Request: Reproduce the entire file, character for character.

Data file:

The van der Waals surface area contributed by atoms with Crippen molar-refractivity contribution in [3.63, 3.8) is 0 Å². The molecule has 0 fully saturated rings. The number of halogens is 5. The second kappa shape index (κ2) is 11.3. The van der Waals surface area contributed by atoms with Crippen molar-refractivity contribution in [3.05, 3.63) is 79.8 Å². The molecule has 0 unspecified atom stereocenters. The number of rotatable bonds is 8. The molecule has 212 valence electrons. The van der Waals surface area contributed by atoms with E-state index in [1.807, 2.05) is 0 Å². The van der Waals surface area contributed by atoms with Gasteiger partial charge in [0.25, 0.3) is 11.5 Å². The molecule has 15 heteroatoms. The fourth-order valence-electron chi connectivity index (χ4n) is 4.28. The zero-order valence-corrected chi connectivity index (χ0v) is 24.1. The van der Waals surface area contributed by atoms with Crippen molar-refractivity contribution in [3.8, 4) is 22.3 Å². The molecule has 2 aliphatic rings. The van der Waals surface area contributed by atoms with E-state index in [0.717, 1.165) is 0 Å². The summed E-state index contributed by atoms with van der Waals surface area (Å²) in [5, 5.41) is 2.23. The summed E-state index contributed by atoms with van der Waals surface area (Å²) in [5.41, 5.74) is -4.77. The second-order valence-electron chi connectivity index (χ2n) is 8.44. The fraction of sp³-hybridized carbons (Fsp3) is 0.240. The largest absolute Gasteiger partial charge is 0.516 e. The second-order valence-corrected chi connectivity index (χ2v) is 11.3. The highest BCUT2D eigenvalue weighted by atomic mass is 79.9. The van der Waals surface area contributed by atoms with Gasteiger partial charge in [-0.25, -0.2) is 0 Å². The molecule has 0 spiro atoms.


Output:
The van der Waals surface area contributed by atoms with Crippen molar-refractivity contribution in [3.63, 3.8) is 0 Å². The molecule has 0 fully saturated rings. The number of halogens is 5. The second kappa shape index (κ2) is 11.3. The van der Waals surface area contributed by atoms with Crippen molar-refractivity contribution in [3.05, 3.63) is 79.8 Å². The molecule has 0 unspecified atom stereocenters. The number of rotatable bonds is 8. The molecule has 212 valence electrons. The van der Waals surface area contributed by atoms with E-state index in [1.807, 2.05) is 0 Å². The van der Waals surface area contributed by atoms with Gasteiger partial charge in [0.25, 0.3) is 11.5 Å². The molecule has 15 heteroatoms. The fourth-order valence-electron chi connectivity index (χ4n) is 4.28. The zero-order valence-corrected chi connectivity index (χ0v) is 24.1. The van der Waals surface area contributed by atoms with Crippen molar-refractivity contribution in [3.8, 4) is 22.3 Å². The molecule has 2 aliphatic rings. The van der Waals surface area contributed by atoms with E-state index in [0.717, 1.165) is 0 Å². The summed E-state index contributed by atoms with van der Waals surface area (Å²) in [5, 5.41) is 2.23. The summed E-state index contributed by atoms with van der Waals surface area (Å²) in [5.41, 5.74) is -4.77. The second-order valence-electron chi connectivity index (χ2n) is 8.44. The fraction of sp³-hybridized carbons (Fsp3) is 0.240. The largest absolute Gasteiger partial charge is 0.516 e. The second-order valence-corrected chi connectivity index (χ2v) is 11.3. The highest BCUT2D eigenvalue weighted by atomic mass is 79.9. The van der Waals surface area contributed by atoms with Gasteiger partial charge in [-0.25, -0.2) is 0 Å². The molecule has 0 spiro atoms.